IGF is an important factor for tissue regeneration. IGF plays an essential role in the general growth and maintenance of the body bone frame, by promoting local differentiation of bone cells and stimulating osteogenesis by the activation of the osteocalcin promoter, a protein secreted by osteoblasts that plays a role in mineralization, as well as it works as a negative regulator of bone formation. Specifically, IGF-I has been shown to promote the differentiation of bone cells in autocrine and paracrine fashions (4,7).

PDGF is known to have a role in angiogenesis because it is an effective activator of osteoblasts, fibroblasts and endothelial cells. This glycoprotein exists in five different isoforms and is naturally abundant inside the bone matrix (8). PDGF is highly mitogenic and has been used to heal bone defects, alone or in association with different biomaterials (9). The PDGF isoform BB (PDGF-BB), considered the universal PDGF because of its ability to bind to all known receptor isotypes (5), works as a central connector between the pathways, and could thus be used as a powerful therapeutic agent for controlling osteogenesis during bone regeneration (10). Because IGFs may be used as adjuvant factors to enhance bone repair, and considering that the application of cytokines is similar to the natural pattern of GFs released during bone healing, combining IGF-I with PDGF may be a promising strategy to promote bone regeneration in bone defects around implants or after periodontal bone loss (4).

The tissue-engineering field focused on a search for efficient GF delivery systems, because the current strategies using tissue scaffolds provided limited results, and demands are increasing for treatments that reduce damage to the patient (11). Liposomes are versatile small spherical vesicles used to carry small drug molecules, proteins, nucleotides or plasmids in Biology, Biochemistry and Medicine (12). These small spherical vesicles can be produced from cholesterols, nontoxic surfactants, sphingolipids, glycolipids, long chain fatty acids and even membrane proteins (13), and they present advantageous properties, such as biodegradation, integration with lipophilic and hydrophilic molecules and the possibility of directing and controlling drug delivery (11). Our research group has recently demonstrated that epidermal growth factor (EGF) carried by liposomes enhanced osteoclast recruitment and increased orthodontic tooth movement, until fourteen days (12-14).

At present, no data are available regarding the actions of PDGF-BB, IGF-I and the combination of these two GFs with liposome on alveolar bone tissue after tooth extraction. The objective of this study was to evaluate the bone-forming potential of PDGF-BB, IGF-I and mixed PDGF-BB/IGF-I, associated with liposome or phosphate buffer saline (PBS) and the efficacy of liposome for growth factor delivery in healing tooth sockets of rats after extraction of the maxillary second molar, by histological and morphometric analyses. Vascular endothelial growth factor (VEGF) and osteocalcin expression were also evaluated, considering their potential to indicate bone repair.

Material and Methods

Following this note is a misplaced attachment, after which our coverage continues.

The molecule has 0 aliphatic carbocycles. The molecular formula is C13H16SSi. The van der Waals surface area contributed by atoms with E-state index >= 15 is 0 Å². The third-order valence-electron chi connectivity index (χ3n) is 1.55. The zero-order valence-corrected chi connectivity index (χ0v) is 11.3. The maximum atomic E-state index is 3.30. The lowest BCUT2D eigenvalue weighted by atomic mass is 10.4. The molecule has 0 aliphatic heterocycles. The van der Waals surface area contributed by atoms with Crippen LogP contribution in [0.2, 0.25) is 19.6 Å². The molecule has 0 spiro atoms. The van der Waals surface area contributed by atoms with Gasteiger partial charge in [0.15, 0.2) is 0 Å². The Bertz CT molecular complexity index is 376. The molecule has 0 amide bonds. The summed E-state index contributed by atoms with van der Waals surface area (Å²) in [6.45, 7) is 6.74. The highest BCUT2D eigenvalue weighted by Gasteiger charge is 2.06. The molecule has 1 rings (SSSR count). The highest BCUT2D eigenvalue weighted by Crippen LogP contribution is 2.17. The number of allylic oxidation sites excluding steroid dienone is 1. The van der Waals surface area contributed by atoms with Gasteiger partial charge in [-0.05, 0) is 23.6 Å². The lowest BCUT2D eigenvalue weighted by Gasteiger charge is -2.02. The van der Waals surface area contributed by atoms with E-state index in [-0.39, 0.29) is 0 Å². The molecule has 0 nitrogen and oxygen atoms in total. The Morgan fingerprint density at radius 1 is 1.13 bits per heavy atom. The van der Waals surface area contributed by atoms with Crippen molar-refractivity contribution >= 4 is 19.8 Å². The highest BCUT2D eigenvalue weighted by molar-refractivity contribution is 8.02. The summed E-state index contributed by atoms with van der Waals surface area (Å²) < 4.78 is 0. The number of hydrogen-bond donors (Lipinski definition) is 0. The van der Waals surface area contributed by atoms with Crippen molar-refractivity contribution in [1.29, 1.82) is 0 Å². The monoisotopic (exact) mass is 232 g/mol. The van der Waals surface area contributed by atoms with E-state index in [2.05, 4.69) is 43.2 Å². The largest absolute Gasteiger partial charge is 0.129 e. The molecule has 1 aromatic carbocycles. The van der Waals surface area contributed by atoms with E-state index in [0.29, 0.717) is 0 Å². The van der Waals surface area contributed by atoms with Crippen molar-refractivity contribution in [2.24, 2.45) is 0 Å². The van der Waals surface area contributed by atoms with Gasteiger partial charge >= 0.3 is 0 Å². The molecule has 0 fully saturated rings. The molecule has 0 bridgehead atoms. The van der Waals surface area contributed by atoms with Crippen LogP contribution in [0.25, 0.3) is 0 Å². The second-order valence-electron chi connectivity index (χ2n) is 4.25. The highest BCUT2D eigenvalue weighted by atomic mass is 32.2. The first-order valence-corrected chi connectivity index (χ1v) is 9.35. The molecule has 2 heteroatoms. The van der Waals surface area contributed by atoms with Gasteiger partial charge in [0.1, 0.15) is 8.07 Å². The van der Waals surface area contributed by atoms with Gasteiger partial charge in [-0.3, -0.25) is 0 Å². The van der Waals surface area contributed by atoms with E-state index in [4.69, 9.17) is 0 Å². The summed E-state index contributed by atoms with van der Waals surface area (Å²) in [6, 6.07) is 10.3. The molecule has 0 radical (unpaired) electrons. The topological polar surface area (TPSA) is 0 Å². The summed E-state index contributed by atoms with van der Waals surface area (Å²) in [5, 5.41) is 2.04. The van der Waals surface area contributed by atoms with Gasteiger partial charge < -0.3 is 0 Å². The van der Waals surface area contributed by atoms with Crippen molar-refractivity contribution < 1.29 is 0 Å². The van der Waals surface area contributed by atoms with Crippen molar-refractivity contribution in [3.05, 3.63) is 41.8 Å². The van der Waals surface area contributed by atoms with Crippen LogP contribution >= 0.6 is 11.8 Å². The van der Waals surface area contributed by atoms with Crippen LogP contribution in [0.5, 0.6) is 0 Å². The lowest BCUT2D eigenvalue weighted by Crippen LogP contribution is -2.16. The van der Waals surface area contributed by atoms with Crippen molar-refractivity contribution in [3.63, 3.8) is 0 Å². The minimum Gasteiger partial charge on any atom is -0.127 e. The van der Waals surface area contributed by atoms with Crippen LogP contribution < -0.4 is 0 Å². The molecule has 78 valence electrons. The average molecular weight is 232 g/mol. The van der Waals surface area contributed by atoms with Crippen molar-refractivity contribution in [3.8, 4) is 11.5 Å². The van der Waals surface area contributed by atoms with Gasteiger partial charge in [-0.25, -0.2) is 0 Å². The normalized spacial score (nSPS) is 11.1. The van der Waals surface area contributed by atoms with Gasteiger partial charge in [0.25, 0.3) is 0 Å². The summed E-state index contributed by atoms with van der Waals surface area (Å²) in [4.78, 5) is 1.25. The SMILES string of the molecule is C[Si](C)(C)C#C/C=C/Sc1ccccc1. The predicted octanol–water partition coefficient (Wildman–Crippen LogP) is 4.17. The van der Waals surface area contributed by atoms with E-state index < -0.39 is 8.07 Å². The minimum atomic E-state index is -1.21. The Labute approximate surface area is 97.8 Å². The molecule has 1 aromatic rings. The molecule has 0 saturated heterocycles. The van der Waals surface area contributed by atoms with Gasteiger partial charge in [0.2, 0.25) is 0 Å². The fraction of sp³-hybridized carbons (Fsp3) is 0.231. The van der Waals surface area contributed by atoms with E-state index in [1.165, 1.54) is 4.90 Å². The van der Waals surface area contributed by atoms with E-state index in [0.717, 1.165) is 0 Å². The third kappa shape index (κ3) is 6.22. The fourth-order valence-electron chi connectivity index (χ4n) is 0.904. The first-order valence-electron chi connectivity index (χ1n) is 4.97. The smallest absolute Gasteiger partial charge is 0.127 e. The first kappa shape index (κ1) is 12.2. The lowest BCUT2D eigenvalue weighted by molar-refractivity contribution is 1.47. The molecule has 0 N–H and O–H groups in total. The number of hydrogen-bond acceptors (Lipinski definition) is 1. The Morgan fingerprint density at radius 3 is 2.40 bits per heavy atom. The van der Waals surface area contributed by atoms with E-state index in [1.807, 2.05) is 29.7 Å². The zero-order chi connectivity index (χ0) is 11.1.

PDGF-BB and IGF-I Liposome Preparation

PDGF-BB and IGF-I liposomes were prepared according to Alves et al. (13), as follows. The GFs were dissolved in 1 mL of 10 mM acetic acid containing 0.1% (w/v) bovine serum albumin (BSA) at a final concentration of 0.2 µg/mL and stored at -20°C. The liposomes were obtained by sonication, using a solution of 12.0 mg/mL dipalmitoyl phosphatidyl choline (DPPC) and 1.2 mg/mL lysophosphatidyl choline (LPC) dissolved in 4 mL of chloroform and 10 µL of PDGF-BB or IGF-I solution, to produce homogeneous unilamellar vesicles with an approximately 100 nm diameter.

Animal Sampling and Surgical Protocol

One hundred and twelve male Wistar rats (Rattus norvegicus) weighing 250-300 g were included in this study. Concerning the limitation of the animal model compared with human, the rat alveolar bone has often been used as an ideal tissue for studying bone remodeling because this bone balances resorption and bone formation, maintains similar spatial orientation of these activities and has a high bone turnover rate.

The animals were maintained in plastic cages with access to food and water ad libitum. Prior to the surgical procedures, they were allowed to acclimatize to the laboratory environment. All animal handling procedures followed the Brazilian College of Animal Experimentation Guidelines and the study was approved by the Ethics Committee in Animal Experimentation of the Federal University of Minas Gerais (Protocol #207/2009). Rats were anesthetized with a mixture of 10% ketamine and 2% xylazine (1:1, 0.1 mL/100g body weight, i.m.) and subjected to maxillary second molar (right and left) extraction.

Study Design

The animals were randomly chosen and divided into 7 groups of 16 animals each as follows: P: administration of 1 µL of PBS alone; L: administration of empty liposomes in 1µL of PBS solution; PDP: administration of 20 ng of PDGF-BB in 1 µL of PBS solution; IP: 20 ng of IGF-I in 1 µL of PBS solution; PDL: 20 ng of PDGF-BB + liposomes in 1 µL of PBS solution; IL: 20 ng of IGF-I + liposomes in 1 µL of PBS solution; and PDIL: 20 ng of IGF-I + 20 ng of PDGF-BB + liposomes in 1 µL of PBS solution. Each solution was injected into the left sockets using a micro-syringe (Hamilton, Bonaduz, Switzerland). To avoid interfering with the delicate healing site, suture was not used after the surgical procedure and the rats were maintained immobilized in the supine position for approximately 4 h, the duration of anesthesia and time for clot formation and stabilization. In addition, the animals received pasty chow for 2 days after surgery (14) to prevent displacement and/or disjunction of the blood clot. The right sockets from all animals were used as a control (blood clot - BC), without drug administration.